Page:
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A laser treatment developed by Associate Professor Paul Chew from NUS Medicine’s Department of Ophthalmology for glaucoma patients has proven more effective while causing less pain and side effects, according to data from National University Hospital (NUH). The treatment – micropulse transscleral cyclophototherapy (MPTCP) – involves shooting small lasers into the patient's eyes, as opposed to the conventional treatment of transscleral cyclophotoco-agulation (TCP), which uses a high-intensity laser.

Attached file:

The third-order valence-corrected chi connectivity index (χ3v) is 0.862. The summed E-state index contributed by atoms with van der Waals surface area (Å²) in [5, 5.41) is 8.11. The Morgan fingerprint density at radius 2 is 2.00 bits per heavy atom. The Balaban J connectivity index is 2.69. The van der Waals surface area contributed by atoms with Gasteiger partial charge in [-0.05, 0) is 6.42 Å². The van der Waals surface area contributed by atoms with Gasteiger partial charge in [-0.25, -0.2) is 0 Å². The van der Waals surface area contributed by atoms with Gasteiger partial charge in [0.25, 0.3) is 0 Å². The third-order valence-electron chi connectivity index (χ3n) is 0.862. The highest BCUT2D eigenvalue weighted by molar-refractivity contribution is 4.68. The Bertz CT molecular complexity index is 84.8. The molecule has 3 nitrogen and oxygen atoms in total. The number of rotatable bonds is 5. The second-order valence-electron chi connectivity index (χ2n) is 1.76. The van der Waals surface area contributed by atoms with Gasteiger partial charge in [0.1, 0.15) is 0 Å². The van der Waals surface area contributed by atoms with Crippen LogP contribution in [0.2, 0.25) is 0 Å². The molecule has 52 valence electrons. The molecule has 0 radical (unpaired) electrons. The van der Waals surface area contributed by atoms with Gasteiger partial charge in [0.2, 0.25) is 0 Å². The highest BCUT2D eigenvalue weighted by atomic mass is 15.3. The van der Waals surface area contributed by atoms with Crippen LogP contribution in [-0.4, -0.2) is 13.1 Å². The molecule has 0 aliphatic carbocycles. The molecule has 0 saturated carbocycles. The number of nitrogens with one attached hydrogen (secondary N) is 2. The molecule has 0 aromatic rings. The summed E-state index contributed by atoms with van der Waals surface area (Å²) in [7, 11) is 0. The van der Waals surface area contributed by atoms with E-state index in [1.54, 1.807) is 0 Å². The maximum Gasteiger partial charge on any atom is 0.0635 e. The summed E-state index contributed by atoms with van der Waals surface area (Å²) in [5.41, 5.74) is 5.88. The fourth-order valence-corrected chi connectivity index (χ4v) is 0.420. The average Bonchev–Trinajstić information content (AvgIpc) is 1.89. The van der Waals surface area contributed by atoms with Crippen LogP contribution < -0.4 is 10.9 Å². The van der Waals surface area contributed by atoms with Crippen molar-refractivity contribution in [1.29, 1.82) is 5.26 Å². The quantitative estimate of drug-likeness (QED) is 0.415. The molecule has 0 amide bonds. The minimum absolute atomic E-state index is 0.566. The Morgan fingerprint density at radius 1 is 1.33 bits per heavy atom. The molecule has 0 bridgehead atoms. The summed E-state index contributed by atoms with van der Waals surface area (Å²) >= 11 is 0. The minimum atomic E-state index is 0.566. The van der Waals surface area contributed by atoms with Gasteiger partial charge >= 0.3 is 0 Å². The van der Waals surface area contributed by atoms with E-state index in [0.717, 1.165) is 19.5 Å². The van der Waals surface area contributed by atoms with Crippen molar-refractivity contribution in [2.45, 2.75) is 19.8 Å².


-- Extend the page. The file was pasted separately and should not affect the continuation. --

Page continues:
Since last year, 300 patients have successfully undergone the treatment at NUH Eye Surgery Centre. The treatment has also been used on 45,000 patients in other countries, such as the United States and the Philippines, over the past two years.

Assoc Prof Chew is also a senior consultant at NUH’s ophthalmology department.

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